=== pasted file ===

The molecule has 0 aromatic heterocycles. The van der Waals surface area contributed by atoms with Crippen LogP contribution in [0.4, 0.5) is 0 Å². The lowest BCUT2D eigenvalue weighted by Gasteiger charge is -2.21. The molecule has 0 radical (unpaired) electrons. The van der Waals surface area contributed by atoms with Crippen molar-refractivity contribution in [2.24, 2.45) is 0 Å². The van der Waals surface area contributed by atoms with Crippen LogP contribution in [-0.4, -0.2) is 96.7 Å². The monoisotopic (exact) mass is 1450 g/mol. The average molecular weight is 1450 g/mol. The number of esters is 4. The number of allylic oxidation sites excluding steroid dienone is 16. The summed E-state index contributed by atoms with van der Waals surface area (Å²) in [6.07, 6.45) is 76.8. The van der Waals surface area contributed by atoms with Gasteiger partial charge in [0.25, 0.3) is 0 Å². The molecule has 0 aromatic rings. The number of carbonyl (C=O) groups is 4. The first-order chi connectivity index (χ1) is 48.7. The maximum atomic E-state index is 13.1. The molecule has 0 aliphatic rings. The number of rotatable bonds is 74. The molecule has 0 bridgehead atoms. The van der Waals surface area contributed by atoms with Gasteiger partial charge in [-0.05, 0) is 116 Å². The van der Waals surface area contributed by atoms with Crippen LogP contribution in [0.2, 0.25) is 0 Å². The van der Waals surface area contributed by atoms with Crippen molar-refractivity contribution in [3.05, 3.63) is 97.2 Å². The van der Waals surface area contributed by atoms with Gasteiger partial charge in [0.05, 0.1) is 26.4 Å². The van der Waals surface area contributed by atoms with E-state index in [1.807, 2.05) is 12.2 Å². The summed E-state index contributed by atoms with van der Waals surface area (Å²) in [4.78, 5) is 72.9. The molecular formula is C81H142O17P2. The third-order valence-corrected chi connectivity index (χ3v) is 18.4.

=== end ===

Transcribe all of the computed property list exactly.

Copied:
The molecule has 0 aromatic heterocycles. The van der Waals surface area contributed by atoms with Crippen LogP contribution in [0.4, 0.5) is 0 Å². The lowest BCUT2D eigenvalue weighted by Gasteiger charge is -2.21. The molecule has 0 radical (unpaired) electrons. The van der Waals surface area contributed by atoms with Crippen molar-refractivity contribution in [2.24, 2.45) is 0 Å². The van der Waals surface area contributed by atoms with Crippen LogP contribution in [-0.4, -0.2) is 96.7 Å². The monoisotopic (exact) mass is 1450 g/mol. The average molecular weight is 1450 g/mol. The number of esters is 4. The number of allylic oxidation sites excluding steroid dienone is 16. The summed E-state index contributed by atoms with van der Waals surface area (Å²) in [6.07, 6.45) is 76.8. The van der Waals surface area contributed by atoms with Gasteiger partial charge in [0.25, 0.3) is 0 Å². The molecule has 0 aromatic rings. The number of carbonyl (C=O) groups is 4. The first-order chi connectivity index (χ1) is 48.7. The maximum atomic E-state index is 13.1. The molecule has 0 aliphatic rings. The number of rotatable bonds is 74. The molecule has 0 bridgehead atoms. The van der Waals surface area contributed by atoms with Gasteiger partial charge in [-0.05, 0) is 116 Å². The van der Waals surface area contributed by atoms with Crippen LogP contribution in [0.2, 0.25) is 0 Å². The van der Waals surface area contributed by atoms with Crippen molar-refractivity contribution in [3.05, 3.63) is 97.2 Å². The van der Waals surface area contributed by atoms with Gasteiger partial charge in [0.05, 0.1) is 26.4 Å². The van der Waals surface area contributed by atoms with E-state index in [1.807, 2.05) is 12.2 Å². The summed E-state index contributed by atoms with van der Waals surface area (Å²) in [4.78, 5) is 72.9. The molecular formula is C81H142O17P2. The third-order valence-corrected chi connectivity index (χ3v) is 18.4.